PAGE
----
Additive Manufacturing Strategies

Germanium, Silica & Titanium Lend Stability to 3D Printing Optical Glass

ST Medical Devices

Share this Article

In the recently published ‘Sol-Gel Based Nanoparticles for 3D Printing of Optical Glass,’ Peter Palencia and Koroush Sasan of Lawrence Livermore National Laboratory are innovating further in the realm of high-performance optics, using 3D printing and printable titanium-germanium-silica inks made from colloidal sol-gel feed stocks.

Although glass is such a valuable material to scientists attempting to transmit, refract, and reflect light, Palencia and Sasan point out the many challenges in using it for work like theirs. For this study, they focused on a ternary formulation of core-shell SiO2 nanoparticles coated with a TiO2 shell and GeO2 nanoparticles that could be used as a feedstock for direct ink writing (DIW) lenses.

“At the atomic level, the refractive index of glass can be adjusted to a certain value based on the composition of oxides within the glass. For example, sodium oxide and titanium oxide can be added to the glass to increase the refractive index,” explain the authors. “However, the introduction of the different dopants into the glass create potential problems as they not only drastically change the optical properties of the glass, but also its thermodynamic stability and overall viability to form a transparent glass.”

With additive manufacturing processes, a new and ‘revolutionary approach’ allows for the creation of a wide range of materials, whether researchers are using cells in tissue engineering or printing with resin.

“Although these methods have seen success in the production of other materials, a robust method to 3D print an optical lens has not been developed,” stated the authors.

Bubbles are a typical challenge—resulting in stress, which then causes cracking. Other methods have not been fully researched—such as glass created via UV curable ink. In previous research by the authors, however, using fumed silica, they had some success but still found it to be ‘an inconsistent mixture that affects all aspects of the glass.’ It tends to cluster together too, creating pieces too large for extrusion. Here, the researchers found a solution in eschewing fumed silica and replacing it with sol-gel based silica nanoparticles. It can be used for direct ink writing:

“Its transparency, refractive index, and coefficient of thermal expansion is comparable to a commercial lens,” stated the authors.

The authors found that to create functional optical glass, they had to rely on a combination of germanium, silica, and titanium. The dopants (germanium oxide and titanium oxide) caused an increase in the refractive index, while still upholding functionality and performance.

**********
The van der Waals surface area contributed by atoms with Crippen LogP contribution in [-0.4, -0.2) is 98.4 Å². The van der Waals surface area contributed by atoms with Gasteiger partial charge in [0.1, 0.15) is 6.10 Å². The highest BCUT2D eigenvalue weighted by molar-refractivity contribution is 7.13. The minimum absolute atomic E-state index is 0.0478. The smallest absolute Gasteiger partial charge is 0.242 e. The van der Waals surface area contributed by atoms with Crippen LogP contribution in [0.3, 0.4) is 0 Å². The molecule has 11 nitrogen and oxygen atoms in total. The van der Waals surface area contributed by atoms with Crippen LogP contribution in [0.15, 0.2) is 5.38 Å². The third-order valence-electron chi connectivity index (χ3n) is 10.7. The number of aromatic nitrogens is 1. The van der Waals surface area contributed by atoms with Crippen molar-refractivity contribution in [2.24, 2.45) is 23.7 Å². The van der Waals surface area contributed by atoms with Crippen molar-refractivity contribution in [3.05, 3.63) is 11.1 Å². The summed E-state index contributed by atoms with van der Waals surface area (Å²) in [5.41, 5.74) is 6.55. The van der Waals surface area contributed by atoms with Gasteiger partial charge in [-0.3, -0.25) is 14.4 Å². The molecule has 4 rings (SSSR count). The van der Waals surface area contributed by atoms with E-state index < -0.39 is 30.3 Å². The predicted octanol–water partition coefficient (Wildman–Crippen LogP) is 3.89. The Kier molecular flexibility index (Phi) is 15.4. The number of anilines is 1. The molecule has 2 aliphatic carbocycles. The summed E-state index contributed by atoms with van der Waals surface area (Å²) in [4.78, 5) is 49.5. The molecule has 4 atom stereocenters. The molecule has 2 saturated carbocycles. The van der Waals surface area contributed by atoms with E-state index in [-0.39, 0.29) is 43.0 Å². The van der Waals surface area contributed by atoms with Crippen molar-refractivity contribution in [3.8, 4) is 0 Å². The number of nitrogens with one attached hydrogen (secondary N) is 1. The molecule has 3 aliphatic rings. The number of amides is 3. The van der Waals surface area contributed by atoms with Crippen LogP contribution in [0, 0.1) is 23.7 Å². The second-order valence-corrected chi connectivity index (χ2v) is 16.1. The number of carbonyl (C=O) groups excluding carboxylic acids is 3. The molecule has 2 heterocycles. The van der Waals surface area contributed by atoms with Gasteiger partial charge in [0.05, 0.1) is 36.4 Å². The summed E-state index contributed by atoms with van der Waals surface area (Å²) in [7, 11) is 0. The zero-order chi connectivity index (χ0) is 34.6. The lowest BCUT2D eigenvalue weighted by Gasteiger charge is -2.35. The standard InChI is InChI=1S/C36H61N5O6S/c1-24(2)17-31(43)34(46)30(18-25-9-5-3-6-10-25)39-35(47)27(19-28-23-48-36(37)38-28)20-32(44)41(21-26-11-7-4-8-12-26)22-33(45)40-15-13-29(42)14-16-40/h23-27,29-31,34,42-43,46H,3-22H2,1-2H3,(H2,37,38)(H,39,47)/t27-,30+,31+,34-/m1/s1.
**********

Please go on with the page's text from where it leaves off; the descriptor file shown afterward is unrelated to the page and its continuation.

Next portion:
In contrast to the previous use of silica inks, the new mixture promoted stability, while great care still had to be taken during heating to avoid stress cracks.

The preparation of GeO2-SiO2-TiO2 consists of four main stages

“By varying the concentration of GeO2 and TiO2, we tested the viability of glass in terms of transparency and printability,” concluded the researchers. “The glass was transparent up to 7 mol% TiO2 and 14 mol% GeO2. Also, a higher colloidal stability of the glass could be seen through the zeta potential of the nanoparticles.

“While these glasses are not completely crack-free, a range of temperatures were identified as cause of cracking. Experiments to optimize ternary glass through the addition of surfactants and to reduce cracking during heat treatment are ongoing.”

3D printing is often used in optics, from micro-optics to 3D laser lithography, to embedded geometrics. What do you think of this news? Let us know your thoughts! Join the discussion of this and other 3D printing topics at 3DPrintBoard.com.

[Source / Images: ‘Sol-Gel Based Nanoparticles for 3D Printing of Optical Glass’]

 

Share this Article


Recent News

FDM 3D Printing Support Removal Times Cut in Half with VORSA 500

3D Printing Drone Swarms, Part 12: 3D Printing Missiles



Categories

3D Design

3D Printed Art

3D Printed Food

3D Printed Guns


You May Also Like

ICAM 2021: Keynotes on 3D Printing in Healthcare & Aerospace

At last month’s International Conference on Additive Manufacturing (ICAM) 2021 in Anaheim, California, hosted by ASTM International’s Additive Manufacturing Center of Excellence (AMCOE), a wide variety of topics were covered,...

Featured

3D Printing Unicorns: Gelato Gets $240M in Funding, Expands into 3D Printing

On-demand printing platform Gelato, based in Oslo, Norway, achieved the coveted unicorn status after a new funding round. On August 16, 2021, the company announced it had raised $240 million...

Featured

US Army and Raytheon to Use 3D Systems Metal 3D Printing to Heat-Optimize Munitions

3D Systems (NYSE: DDD) has been chosen by defense contractor Raytheon and the U.S. Army’s central laboratory to help with a design optimization project. To do that, the 3D Systems’...

Raytheon Receives Funding for Aerospace 3D Printing of Optical Components

This spring, Ohio-based America Makes, the leading collaborative partner in additive technology research, discovery, and innovation for the US, announced its latest Project Call for AXIOM, or  Additive for eXtreme Improvement...


Shop

View our broad assortment of in house and third party products.